Let me add a final point: Cooperation between local governments and non-governmental organizations will not only produce democratic culture but also contribute greatly to the democratization of culture. And that, in fact, is the problem: Culture is stuck somewhere between the center and the outside. Let me reiterate: Central government always fosters high culture. Local and democratic culture, as its name suggests, is organized and developed at the point of need. Moreover, civil organizations on the ground can develop extraordinarily creative and productive structures in a free and democratic environment. Turkey experienced this in the field of theater in the past, and still does. Theater groups even perform in apartments. For whatever reason, these organizations get no support from either local or central government. But if someone’s prepared to go through with all that trouble for the sake of theater, he or she has something to say, some claim to make. This invites creativity. It’s that marginality that develops culture. That’s how a bottom-up, cultural structure is formed, and it’s a necessary condition for democratic cultural development based on representation instead of imposition. Ignoring that mechanism would be a great mistake.

Another advantageous aspect of a cultural infrastructure combining local government and civil players is its educational capacity. It’s impossible to expect cultural production without training. A certain age group must be trained, and the school system can’t do this by itself.


Municipalities need this support, but it should be mutual: Municipalities can’t do anything on their own, but neither can non-governmental organizations. The only way to achieve something is by activating society, promoting the development of cultural habits, investing in non-profit activities. Instead, society is generally encouraged to consume.

All that municipalities do is for show: While the main roads are ablaze with multicolored lights, you can’t find your way on side streets at night. Public spaces are destroyed, parks are destroyed, and new shopping centers and bypasses are built. Traffic takes priority over people, and the street is transformed into a place of terror and violence. Accordingly, the city is no longer a space for education and culture, but rather a zone of aggression and intimidation. Such an environment discourages businesses from active involvement in culture; they can build museums and cultural centers and arrange exhibitions, of course, but all these activities remain indoors. They can’t expand outwards, into the public spaces of daily life, or reach people in the street.

We must remember that the city is the most social space of all. People arriving from the provinces become aware of new things here and learn from them; they learn to accept differences. The city is a place of evolution, where people understand and embrace both association and plurality, while also discovering their identity and individuality. The city is where all arts, past and future, coexist. How much of that applies to our cities?


I’d like to return to the communication between government and business. Two laws, Incentive Laws 5225 and 5228, urgently require updating to meet new needs and then must be implemented if we want the creative sectors to contribute to the economy. Government contribution to fairs, biennials and festivals must not be treated as a favor or depend on the goodwill of an official; they need to be planned in line with the content of these laws. I’d also like to add that Turkey needs a national culture council that has a say in how funds are allocated by the Ministry of Culture, that engages with local culture producers, theater associations, writers unions and other associations of artists, and that determines cultural policies and benchmarks. Without this localization, this type of decentralization, it’s almost impossible to change cultural policies. The truth is, however, that this would be an entirely democratic method and approach. We need to decide, therefore, whether we’re going to adopt an interventionist, centralized approach to cultural policies, or lean outside of the center towards a more democratic recognition of local values. It helps to bear in mind that cultural policies also reflect the general political structure of the country. Turkey has progressed a good deal in political participation and activity of late. This participation shouldn’t remain solely in the political sphere; it should extend as widely and deeply into society as possible.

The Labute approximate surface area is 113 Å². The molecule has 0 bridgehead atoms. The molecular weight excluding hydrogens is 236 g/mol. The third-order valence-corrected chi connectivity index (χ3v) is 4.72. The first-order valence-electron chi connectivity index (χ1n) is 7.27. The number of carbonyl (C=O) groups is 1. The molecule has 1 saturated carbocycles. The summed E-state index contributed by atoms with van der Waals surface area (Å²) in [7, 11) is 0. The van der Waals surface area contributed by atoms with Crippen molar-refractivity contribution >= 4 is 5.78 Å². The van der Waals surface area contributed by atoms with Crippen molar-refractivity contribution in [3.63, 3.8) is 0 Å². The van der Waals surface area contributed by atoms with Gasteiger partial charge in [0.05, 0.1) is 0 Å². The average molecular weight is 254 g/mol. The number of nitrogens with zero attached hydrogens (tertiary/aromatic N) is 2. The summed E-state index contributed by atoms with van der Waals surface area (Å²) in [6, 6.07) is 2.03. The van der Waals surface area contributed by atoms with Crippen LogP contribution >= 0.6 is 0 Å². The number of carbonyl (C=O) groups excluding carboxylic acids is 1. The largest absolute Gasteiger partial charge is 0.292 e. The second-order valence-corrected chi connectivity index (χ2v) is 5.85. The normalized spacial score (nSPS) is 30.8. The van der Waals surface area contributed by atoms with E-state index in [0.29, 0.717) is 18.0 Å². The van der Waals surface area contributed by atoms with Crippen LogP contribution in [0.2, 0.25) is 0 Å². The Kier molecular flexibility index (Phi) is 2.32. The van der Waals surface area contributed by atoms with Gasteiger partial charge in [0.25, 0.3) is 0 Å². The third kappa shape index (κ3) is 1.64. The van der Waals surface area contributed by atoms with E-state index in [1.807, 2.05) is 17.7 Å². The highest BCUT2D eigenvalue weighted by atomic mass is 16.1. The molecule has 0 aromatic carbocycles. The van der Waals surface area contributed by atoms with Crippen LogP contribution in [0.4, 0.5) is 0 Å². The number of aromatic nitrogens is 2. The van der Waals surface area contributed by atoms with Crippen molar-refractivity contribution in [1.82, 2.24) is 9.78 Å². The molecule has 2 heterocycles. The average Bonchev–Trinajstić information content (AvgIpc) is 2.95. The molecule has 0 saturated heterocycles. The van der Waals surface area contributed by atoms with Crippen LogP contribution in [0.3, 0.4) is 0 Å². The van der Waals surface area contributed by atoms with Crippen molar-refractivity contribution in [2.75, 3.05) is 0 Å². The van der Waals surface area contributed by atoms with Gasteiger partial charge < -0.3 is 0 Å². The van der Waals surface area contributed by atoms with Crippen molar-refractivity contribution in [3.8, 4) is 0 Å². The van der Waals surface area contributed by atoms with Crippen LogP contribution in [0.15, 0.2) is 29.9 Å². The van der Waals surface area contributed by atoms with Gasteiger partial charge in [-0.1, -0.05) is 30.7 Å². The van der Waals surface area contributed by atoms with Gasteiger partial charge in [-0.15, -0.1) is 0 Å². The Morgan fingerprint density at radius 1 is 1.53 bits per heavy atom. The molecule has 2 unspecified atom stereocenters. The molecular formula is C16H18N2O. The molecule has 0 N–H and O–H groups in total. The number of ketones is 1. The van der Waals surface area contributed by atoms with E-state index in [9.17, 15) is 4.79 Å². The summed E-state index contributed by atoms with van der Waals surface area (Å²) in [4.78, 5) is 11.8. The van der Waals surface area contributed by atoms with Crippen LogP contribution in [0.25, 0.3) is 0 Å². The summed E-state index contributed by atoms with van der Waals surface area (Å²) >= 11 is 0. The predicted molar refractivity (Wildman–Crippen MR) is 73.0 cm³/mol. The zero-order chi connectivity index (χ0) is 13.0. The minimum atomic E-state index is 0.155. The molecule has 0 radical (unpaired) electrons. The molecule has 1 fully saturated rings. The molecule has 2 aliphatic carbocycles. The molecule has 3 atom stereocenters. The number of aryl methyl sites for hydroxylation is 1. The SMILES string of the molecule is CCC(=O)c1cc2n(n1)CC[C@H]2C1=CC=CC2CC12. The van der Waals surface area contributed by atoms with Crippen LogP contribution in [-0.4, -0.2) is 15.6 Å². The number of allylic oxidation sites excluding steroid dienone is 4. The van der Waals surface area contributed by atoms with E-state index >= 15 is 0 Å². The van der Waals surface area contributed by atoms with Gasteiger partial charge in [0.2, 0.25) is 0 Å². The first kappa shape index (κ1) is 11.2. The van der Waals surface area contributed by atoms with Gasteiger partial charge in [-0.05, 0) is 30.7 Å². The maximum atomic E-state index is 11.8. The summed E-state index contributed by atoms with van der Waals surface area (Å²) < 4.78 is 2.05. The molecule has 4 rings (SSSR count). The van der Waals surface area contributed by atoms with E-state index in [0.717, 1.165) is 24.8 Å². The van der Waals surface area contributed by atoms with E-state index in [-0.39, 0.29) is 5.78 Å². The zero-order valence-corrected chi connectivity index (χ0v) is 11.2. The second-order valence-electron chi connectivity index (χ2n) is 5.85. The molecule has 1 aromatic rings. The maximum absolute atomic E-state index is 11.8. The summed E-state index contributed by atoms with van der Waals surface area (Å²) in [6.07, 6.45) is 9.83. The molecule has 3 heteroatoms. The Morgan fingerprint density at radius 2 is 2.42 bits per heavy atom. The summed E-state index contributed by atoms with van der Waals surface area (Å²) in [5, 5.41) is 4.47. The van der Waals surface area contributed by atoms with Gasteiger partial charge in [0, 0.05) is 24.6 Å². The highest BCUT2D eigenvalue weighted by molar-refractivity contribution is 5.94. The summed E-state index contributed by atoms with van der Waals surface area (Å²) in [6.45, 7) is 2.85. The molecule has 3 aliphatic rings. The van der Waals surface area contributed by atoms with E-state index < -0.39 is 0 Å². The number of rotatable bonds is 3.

Returning to the private sector, the main link between art-loving businesspeople and the arts may well be collecting. Some regard works of art as an investment, which begs the question, “Is this the right and appropriate approach?” They could be contributing to art in many ways. Aside from investing in works of art, they could create a collection, establish a museum, or support museums and independent art initiatives. They could also focus on areas overlooked or ignored by government or endeavor to bring about social transformation. They could support the efforts of cultural institutions to bring the latest works of art to Turkey or they could donate to educational projects. They could attempt to bridge the disconnect between arts and education or contribute to the formation of cultural policies that aim to increase access to the arts. Which of these activities would you recommend? You mentioned that, in Turkey, there was either inadequate capital accumulation or insufficient interest. Assuming this interest were to grow, how should it be channeled to support art and culture?